LXQt Desktop Could Be a Real Beaut
Both LXDE and Xfce are fast and easy to use. The desktops they produce are uncluttered and efficient. That said, I find that Xfce is a bit more pleasant for me to use due to its additional special effects and fewer design quirks. That is where the LXQt difference comes into play. The additional tweaking that the QT settings panel brings to LXDE seems to close the LXDE and Xfce gap considerably.
Jun 19, 2014 5:36 PM PT
If you like the economy of working in a lightweight desktop environment such as LXDE, you no doubt will love the tweaked performance of the LXQt desktop. It is a fusion of the LXDE and Razor-Qt desktop environments.
The LXQt hybrid is the next generation of the popular LXDE (Lightweight X11 Desktop Environment). The result is a lightweight, modular, very fast desktop environment that is user-friendly.
LXQt 0.7.0 is a stable desktop environment that is usable in production desktop machines. Before you get started, make sure your installation package is matched to your Linux distribution. It gives a more modern look and feel to an otherwise classic LXDE desktop.
Perhaps the biggest improvement LXQt brings to the lightweight desktop is much more control over LXDE. The Qt Configuration Tools are integrated within the LXQt Settings Panel.
A few months ago, I planned to preview LXQt but found it was not yet ready to roll into a Linux distro as a simple add-on shell. So I temporarily shelved the project.
What happened was that I installed LXQt from a beta release from the community. I applied the installation to a few of my test computers running several solid Linux distros.
In each case, the process of updating missing dependencies resulted in corrupted files in some of the distros. In a couple of the other test runs, the OS refused to load at all upon reboot.
The latest LXQt packages solve that problem. Installation packages pruned for several well populated Linux distros are now available. For instance, you can download versions for Ubuntu, Arch Linux, Fedora, openSuse, Siduction, Gentoo and Alt Linux. Toe-Tipping Time I downloaded the latest release of Siduction Linux, because it was one of the first distros to fully integrate the LXQt desktop. I was curious about Siduction because I was not familiar with this option initially. However, my goal was to formulate my impressions of the desktop environment and not review Siduction per se.
The latest release of Siduction is dubbed "Paint It Black." It was released in May and is a developmental release, but I found the performance of the LXQt desktop to be smooth and satisfying.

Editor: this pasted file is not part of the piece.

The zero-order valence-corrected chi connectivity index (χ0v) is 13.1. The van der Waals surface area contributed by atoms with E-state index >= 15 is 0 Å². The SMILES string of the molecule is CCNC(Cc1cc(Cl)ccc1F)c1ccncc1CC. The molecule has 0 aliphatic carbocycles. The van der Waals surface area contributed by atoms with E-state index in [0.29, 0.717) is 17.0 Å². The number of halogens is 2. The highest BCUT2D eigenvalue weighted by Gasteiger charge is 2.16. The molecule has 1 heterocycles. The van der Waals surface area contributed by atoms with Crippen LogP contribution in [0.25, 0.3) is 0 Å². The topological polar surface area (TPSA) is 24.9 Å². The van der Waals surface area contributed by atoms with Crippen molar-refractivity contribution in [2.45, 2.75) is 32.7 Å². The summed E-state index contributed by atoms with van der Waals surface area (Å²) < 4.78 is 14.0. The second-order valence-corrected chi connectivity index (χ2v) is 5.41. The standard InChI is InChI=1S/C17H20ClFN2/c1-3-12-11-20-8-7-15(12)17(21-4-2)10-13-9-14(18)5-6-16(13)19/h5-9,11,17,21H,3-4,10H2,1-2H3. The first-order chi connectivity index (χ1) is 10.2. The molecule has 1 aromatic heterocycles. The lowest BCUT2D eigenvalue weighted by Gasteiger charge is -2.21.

Siduction itself is clearly an early developmental release. However, its use of the latest outgrowth of the traditional LXDE desktop should give it a reason to draw attention as the combination gains stability and maturity.
Siduction's community of developers deserve credit for building on what is one of the newest roadways on the Linux desktop highway. The LXQt shell is the Qt port for the upcoming next release of the LXDE desktop.
Under Sid's Hood
This current release of 64-bit Siduction 14.1.0 Dev ISO is based on Debian Unstable. The IS file is 793 MB.
This distro's namesake comes from a play on words between "Sid" and "seduction." "Sid" is the code name of Debian's unstable branch. In its current developmental stage, it is not intended for inexperienced Linux users.
For example, this release does not have a package manager or installation tool that uses a GUI, so users must rely on the terminal window and its CLI, or command line interface.
Yet the distro itself displays what any Linux user typically would expect to find. A fully populated panel bar sits at the bottom of the screen. A launch dock resides at the top edge of the screen. The user interface is well served by cascading menus and notification icons.
I regularly use distros with lightweight desktops on my older gear. Two of my favorites are LXDE and Xfce. Both of these environments are fast and easy to use. The desktops they produce are uncluttered and efficient.
That said, I find that Xfce is a bit more pleasant for me to use for long computing periods. Part of this favoritism stems from its additional special effects and fewer design quirks.
That is where the LXQt difference comes into play. The additional tweaking that the QT settings panel brings to LXDE seems to close the gap considerably between traditional LXDE and Xfce.
Taking the Tour
The only real visible differences between the old LXDE and the hybrid release with Qt is in the settings and controls. At least in the Siduction rendition of LXQt, you can launch many of these settings individually from other menu lists.
However, the economy is gained with the inclusion of all of these settings -- for both LXDE and QT -- within one common Settings Panel. For example, you open the Configuration Center by clicking on LXQt System Settings in the Preferences menu.
That provides access to some dozen icons to configure functions such as Appearance, Desktop Notifications, Keyboard and Mouse, Openbox Settings and more advanced System Settings choices. You also can access the QT Configuration panel by clicking on that icon.
The one feature I always missed in the LXDE environment is still absent from the LXQt merger. That is the ability to right click anywhere on the desktop to access the main menu. That feature is one of the reasons I favor Xfce.
Meshing traditional LXDE functionality with the added tweaks from Razor-QT is a big step in a better direction for this lightweight desktop environment. If you want eye-popping visual displays, you will not find them in either LXDE or Xfce.
Still, the combination of LXDE and Razor-Qt make this lightweight environment an important development. It brings new features to a reliable and efficient Linux OS staple.
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